Language Explorer, FLEx, FieldWorks – why so many names?

FieldWorks is the name of the suite of programs. Language
Explorer is one program in that suite. FLEx is Language Explorer’s nickname,
derived from its full name FieldWorks Language Explorer.

What help or training materials are available?

Yes, there is an integrated help file. This is available on the Help menu,
top item (Language Explorer). Alternatively, you can access context appropriate
help topics in dialog boxes via the Help button. Further, all fields have
a help link in their context menu.

In addition, there are some other materials to help you get started. These
are also available the Help menu:

  • Demo movies: these give you an overview of the main features of Language
    Explorer. Available online too.
  • Resource documents: these are more in-depth, technical help on specific
    topics (such as lexicography, morphological parsing, import, writing systems).
  • Training materials: these give you a step-by step, illustrated guide through
    the basic features of the program.

Finally, for technical support staff, there are documents written by the lead
developer. These can be accessed online.

Will this run on my computer?

Recommended system configuration

  • Operating system: Microsoft Windows XP Professional
    with Service Pack 3 or higher. It also works on the Linux O/S
  • Computer and processor: Pentium IV processor running at 1.5 gigahertz (GHz) or higher
  • Memory: 1.5 gigabyte (GB) of RAM
  • Optical drive: an internal CD-RW drive.

Minimum system requirements

  • Computer and processor: Computer with Pentium (or equivalent) at 1 gigahertz (GHz).
  • Memory: 512 megabytes (MB) of RAM.
  • Hard disk: Hard disk space requirements will vary depending on existing machine configuration, project size, and custom installation choices. In a typical worst case scenario, 1.5 gigabytes are required for installation,
    with a further 300 megabytes required to run the program once installed.
    This can be reduced by deselecting features from the FieldWorks installer
    wizard. If required supporting software is already present (for example,
    the Microsoft .NET Framework 2.0), the required disk space is reduced. However,
    if upgrading from an earlier version of FieldWorks, even more space could
    be required, if you have large amounts of data (more than a few tens of
  • Operating system: Windows XP with Service Pack 3 (SP3)
  • Display: 1024 by 768 pixels screen resolution (for laptops,
    use native display resolution).
  • Peripherals: Mouse or compatible pointing device.

Note: The more RAM and the faster the CPU, the better the
software will perform.

Can I import my Shoebox/Toolbox/LinguaLinks data?

Language Explorer’s import capabilities are described here.

I can see lots of missing features. Are they on the plan?

A long list of features to add is available here.

Should I upgrade to a newer version?

You can download the ReadMe file for the latest version. It may help you to decide whether to upgrade to that version of FieldWorks Language Explorer.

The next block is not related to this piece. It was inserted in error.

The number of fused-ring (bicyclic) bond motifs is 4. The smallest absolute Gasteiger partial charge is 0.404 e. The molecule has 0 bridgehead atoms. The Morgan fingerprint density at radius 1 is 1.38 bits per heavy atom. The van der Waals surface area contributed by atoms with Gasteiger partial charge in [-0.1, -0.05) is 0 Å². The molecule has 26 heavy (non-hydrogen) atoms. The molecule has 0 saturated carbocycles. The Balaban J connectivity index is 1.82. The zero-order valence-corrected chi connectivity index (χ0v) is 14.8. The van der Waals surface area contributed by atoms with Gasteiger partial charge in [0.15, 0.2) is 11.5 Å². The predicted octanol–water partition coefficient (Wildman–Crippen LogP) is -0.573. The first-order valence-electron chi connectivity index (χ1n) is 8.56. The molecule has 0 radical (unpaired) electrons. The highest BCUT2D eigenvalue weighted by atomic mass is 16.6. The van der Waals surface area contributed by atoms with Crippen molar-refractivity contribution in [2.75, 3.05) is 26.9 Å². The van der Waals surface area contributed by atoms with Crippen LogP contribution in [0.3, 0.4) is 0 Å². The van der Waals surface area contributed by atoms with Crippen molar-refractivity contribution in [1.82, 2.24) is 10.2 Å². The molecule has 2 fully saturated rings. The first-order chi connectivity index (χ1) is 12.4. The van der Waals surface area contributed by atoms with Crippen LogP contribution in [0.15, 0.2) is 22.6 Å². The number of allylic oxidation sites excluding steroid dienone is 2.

Stable releases are made available between so-called corporate releases. Stable releases are
not as thoroughly tested as corporate releases but are generally stable and
are widely used.

When will the next release be?

You can expect there to be one corporate release each year. From 2008, these
are planned for early summer.

In addition, there are interim stable releases 1-2 times per year. The latest
one is available on the Stable Release page.

3 Responses to “FAQ”

  1. Richard Griffiths says:

    where do I find a program that will help me produce a trilingual (English/Indonesian/Hatam) dictionary? what size program is this? Windows Vista is installed on this computer. SIL’s Fieldworks was suggested to me by Dr Bruce Hooley in Australia and since then my grandaughter & husband studying at GIAL, but where to find it on line, but I can’t determine from all the on-line data just where I start.

  2. ann_bush says:

    Hi Richard,
    Flex will definitely help you create a trilingual dictionary. I’m not sure exactly how you want your dictionary to look, but, basically you need to create a lexicon that has all three lnguages (2 as vernacular, 1 as analysis or whatever). Then configure your dictionary to display what you want to see. I suggest you use version 7.1.1 since it allows more configueration options in your dictionary. That is on the Beta download site. You will need the full version of Flex since you are using Vista; either the SE (329 MB) or BTE (340 MB) version. If you need more help, the help options are quite extensive or feel free to contact me via email; flex_devteam@sil.org.

  3. Jon C says:

    Just to clarify in case others come here by searching on this topic. What most FLEx users probably mean by “trilingual dictionary” is: “one vernacular language in the main dictionary, followed by two analysis languages as indexes / finder lists”. Truly having multiple vernaculars is not currently feasible–that is, we do not mean that each section of the bilingual or trilingual dictionary is equally “thick” or comprehensive.

    A FLEx project is really only oriented around one vernacular language, although it’s quite easy to add multiple analysis languages (such as English, Indonesian, and more). But these are basically just used for defining the one vernacular language, translating its examples, and providing finder indexes pointing back to those vernacular entries. Only the one vernacular can have Example fields, etc.

    To create a truly “equal-thickness” bilingual dictionary like the “English-Spanish / Spanish-English” dictionaries that are widely available, you would need to create two completely separate and redundant FLEx projects. (Trilingual would require three projects.)

Leave a Reply